Service Performance
The New York State GIS Coordination Program was designed to overcome barriers to GIS information sharing and provide a wide array of benefits to participants. As of 2001, the following has been achieved:

  • Catalog of existing data sets: it is becoming increasingly easy for government agencies, citizens and commercial entities to determine what GIS data sets are available and who is the primary custodian by visiting the Metadata Repository on the GIS Clearinghouse. The GIS Clearinghouse allows easy searching for data sets of interest, thereby minimizing missed opportunities to use existing data sets.

  • Clarity about data ownership: each data set has a designated Primary Custodian, the agency which originated the data and remains responsible for its quality.

  • Improved data quality: as use of Cooperative members' data sets increases, users are passing updates, corrections, and revisions back to the Primary Custodians. The result is increasing data quality. All Data Sharing Cooperative members, as well as other public and private sector users of the data, benefit from these improvements in data quality.

  • Standards and consistent practices: the use of a standardized data sharing agreement makes the rules for sharing within the Cooperative consistent. All members of the Cooperative agree to comply over time with standards for metadata, data exchange formats, and other characteristics.

  • Savings: Data Sharing Cooperative members have access to all other members'data sets at no cost. Therefore, duplication of effort and investment in creating data sets already available from other agencies are minimized.

  • Community building: the Coordination Program and the Clearinghouse encourage members of the GIS community to share information about their projects, education programs, conferences, and experiences. The Work Groups and Advisory Committees provide a venue for long-lasting professional relationships built around common interests and mutual goals.

  • National presence: the emergence of the NYS GIS Coordination Program has made it possible for New York to participate actively in national efforts to create and promote a national spatial data infrastructure. It has allowed New York to apply for and receive federal funds to enhance the program and created opportunities to work with and learn from other states on issues of mutual concern.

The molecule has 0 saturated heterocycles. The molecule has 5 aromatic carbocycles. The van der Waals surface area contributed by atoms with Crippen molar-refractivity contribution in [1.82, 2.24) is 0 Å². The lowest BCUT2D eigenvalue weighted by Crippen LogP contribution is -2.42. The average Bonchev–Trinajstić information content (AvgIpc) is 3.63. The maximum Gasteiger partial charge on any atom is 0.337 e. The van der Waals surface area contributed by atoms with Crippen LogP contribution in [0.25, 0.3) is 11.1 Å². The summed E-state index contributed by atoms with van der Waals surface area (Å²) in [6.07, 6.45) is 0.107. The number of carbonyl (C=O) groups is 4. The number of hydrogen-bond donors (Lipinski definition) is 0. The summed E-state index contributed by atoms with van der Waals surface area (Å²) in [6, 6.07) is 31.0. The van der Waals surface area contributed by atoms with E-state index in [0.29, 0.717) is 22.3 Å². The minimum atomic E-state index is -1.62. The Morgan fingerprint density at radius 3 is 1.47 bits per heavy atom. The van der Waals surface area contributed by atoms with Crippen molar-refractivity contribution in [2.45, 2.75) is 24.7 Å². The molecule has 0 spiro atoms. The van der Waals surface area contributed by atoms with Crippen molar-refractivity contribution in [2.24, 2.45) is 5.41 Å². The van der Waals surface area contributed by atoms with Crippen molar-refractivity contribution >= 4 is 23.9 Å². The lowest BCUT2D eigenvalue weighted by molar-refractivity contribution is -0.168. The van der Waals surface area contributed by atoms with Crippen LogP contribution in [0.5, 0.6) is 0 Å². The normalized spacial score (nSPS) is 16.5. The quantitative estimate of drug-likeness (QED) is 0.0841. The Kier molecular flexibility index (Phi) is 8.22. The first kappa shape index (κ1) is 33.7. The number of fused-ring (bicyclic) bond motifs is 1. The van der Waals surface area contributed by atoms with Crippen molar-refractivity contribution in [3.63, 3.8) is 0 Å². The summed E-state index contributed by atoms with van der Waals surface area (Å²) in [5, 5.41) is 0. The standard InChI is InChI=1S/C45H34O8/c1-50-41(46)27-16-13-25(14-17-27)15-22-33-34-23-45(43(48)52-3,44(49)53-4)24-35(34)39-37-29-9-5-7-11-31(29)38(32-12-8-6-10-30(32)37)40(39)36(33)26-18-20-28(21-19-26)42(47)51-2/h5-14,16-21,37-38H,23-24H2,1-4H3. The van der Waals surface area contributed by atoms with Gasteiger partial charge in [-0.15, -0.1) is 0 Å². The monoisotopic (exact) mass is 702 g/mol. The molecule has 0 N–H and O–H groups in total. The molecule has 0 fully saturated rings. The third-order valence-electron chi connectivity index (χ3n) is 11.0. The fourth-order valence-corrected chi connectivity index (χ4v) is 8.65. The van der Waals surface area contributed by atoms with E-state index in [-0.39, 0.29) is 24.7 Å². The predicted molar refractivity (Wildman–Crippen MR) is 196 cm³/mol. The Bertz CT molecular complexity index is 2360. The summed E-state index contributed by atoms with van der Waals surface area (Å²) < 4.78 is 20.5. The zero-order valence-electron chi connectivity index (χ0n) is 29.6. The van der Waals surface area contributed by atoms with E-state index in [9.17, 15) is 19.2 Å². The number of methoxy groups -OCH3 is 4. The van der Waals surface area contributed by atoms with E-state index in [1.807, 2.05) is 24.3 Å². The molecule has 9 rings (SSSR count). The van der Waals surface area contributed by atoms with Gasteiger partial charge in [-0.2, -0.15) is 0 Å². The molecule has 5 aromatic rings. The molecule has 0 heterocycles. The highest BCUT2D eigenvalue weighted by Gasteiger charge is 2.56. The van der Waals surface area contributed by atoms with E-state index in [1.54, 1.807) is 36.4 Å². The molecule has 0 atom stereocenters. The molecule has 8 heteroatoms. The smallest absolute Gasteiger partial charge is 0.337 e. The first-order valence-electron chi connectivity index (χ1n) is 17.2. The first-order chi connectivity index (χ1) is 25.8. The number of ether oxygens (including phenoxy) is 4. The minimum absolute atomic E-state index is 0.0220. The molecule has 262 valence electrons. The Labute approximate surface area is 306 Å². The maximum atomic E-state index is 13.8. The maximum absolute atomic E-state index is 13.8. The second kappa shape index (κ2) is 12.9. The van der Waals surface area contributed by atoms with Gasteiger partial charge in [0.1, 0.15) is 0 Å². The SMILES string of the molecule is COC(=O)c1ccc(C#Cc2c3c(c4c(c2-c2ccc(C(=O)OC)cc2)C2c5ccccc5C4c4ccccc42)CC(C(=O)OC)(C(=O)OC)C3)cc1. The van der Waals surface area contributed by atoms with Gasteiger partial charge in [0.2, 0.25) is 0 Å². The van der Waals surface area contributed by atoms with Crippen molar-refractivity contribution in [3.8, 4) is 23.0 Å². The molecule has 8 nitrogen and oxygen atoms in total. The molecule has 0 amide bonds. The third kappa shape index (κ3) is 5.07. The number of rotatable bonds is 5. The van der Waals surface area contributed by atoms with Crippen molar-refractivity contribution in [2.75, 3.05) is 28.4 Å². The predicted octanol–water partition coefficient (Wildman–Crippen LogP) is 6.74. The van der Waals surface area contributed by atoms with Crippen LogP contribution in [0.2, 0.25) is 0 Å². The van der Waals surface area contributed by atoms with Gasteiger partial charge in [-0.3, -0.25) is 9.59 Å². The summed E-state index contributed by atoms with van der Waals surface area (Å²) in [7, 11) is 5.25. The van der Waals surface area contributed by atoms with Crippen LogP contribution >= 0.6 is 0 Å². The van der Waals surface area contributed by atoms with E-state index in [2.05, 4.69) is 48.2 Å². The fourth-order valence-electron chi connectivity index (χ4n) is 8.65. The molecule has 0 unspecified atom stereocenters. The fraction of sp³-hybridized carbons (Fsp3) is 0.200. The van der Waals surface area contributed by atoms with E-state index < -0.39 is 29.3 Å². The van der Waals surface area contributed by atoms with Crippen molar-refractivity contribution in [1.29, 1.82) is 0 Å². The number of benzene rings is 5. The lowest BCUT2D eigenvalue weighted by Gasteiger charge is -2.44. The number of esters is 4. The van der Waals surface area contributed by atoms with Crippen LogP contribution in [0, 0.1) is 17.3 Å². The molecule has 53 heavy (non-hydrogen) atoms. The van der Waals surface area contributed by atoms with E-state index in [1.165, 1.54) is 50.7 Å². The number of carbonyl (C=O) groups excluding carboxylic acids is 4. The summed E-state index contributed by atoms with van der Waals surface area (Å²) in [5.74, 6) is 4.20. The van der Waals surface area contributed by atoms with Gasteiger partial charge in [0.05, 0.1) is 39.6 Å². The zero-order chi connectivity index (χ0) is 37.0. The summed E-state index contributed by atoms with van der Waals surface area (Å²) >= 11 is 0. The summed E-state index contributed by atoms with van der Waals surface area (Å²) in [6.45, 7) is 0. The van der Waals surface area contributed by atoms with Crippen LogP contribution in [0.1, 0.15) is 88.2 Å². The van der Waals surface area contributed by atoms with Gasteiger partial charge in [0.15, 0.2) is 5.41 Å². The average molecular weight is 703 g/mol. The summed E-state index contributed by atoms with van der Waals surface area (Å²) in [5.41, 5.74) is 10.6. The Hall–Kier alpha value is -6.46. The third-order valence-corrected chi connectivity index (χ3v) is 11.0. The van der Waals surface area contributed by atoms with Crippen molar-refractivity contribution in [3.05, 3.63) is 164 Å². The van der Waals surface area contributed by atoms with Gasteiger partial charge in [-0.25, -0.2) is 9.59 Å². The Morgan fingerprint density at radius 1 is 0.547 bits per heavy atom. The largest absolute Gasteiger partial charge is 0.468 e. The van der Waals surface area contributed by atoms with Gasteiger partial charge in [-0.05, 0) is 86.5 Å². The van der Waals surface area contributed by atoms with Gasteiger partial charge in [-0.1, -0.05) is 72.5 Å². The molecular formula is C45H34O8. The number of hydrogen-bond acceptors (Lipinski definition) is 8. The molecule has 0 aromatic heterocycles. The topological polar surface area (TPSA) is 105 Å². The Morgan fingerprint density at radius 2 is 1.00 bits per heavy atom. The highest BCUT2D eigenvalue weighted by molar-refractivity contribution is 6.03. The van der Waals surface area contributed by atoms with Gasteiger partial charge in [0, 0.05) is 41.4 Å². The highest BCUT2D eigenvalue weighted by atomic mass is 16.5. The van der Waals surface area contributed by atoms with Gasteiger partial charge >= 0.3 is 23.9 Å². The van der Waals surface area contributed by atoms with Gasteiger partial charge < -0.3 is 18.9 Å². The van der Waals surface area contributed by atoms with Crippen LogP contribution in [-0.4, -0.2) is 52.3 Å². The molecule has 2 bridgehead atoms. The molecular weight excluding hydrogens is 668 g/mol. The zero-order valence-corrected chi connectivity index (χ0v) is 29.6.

Project Performance
By most measures, the NYS GIS Data Coordination Program is a success. Its focus, philosophy, and practical results reflect widespread participation by local governments, state agencies, and the private sector in policy discussions, educational programs, and advocacy for a state-level GIS program.

The publicly available GIS Clearinghouse contains 1600 Web pages and 31,000 links. The New York State GIS Clearinghouse has received awards and recognition from the Urban and Regional Information Systems Association (URISA), the National Association of State Chief Information Officers (NASCIO), and the Federal Geographic Data Committee (FGDC).

The Data Sharing Cooperative currently comprises more than 350 members who in 2000 exchanged more than 300,000 data sets representing a fair market value of over $12 million.

New York State's program in GIS Data Sharing Program has been widely recognized as successful and innovative. Some of its methods, such as the formal Data Sharing Agreement, are copied by other states. The Program also received a grant from FGDC to assist in the development of metadata for the Clearinghouse.

However, challenges still lie ahead. The GIS Clearinghouse does not yet represent all the data available in the State of New York. State agencies need to update their data inventories and more local participation has to be reached. However, without the FOIL amendments they desire, local participation in broad data sharing or in the formal Data Sharing Cooperative is unlikely to grow substantially. Perhaps most important, the program must complete its transition from a mostly voluntary community of practice, to a formal program in which a professional state-level center takes on a larger operational and leadership role.

© 2003 Center for Technology in Government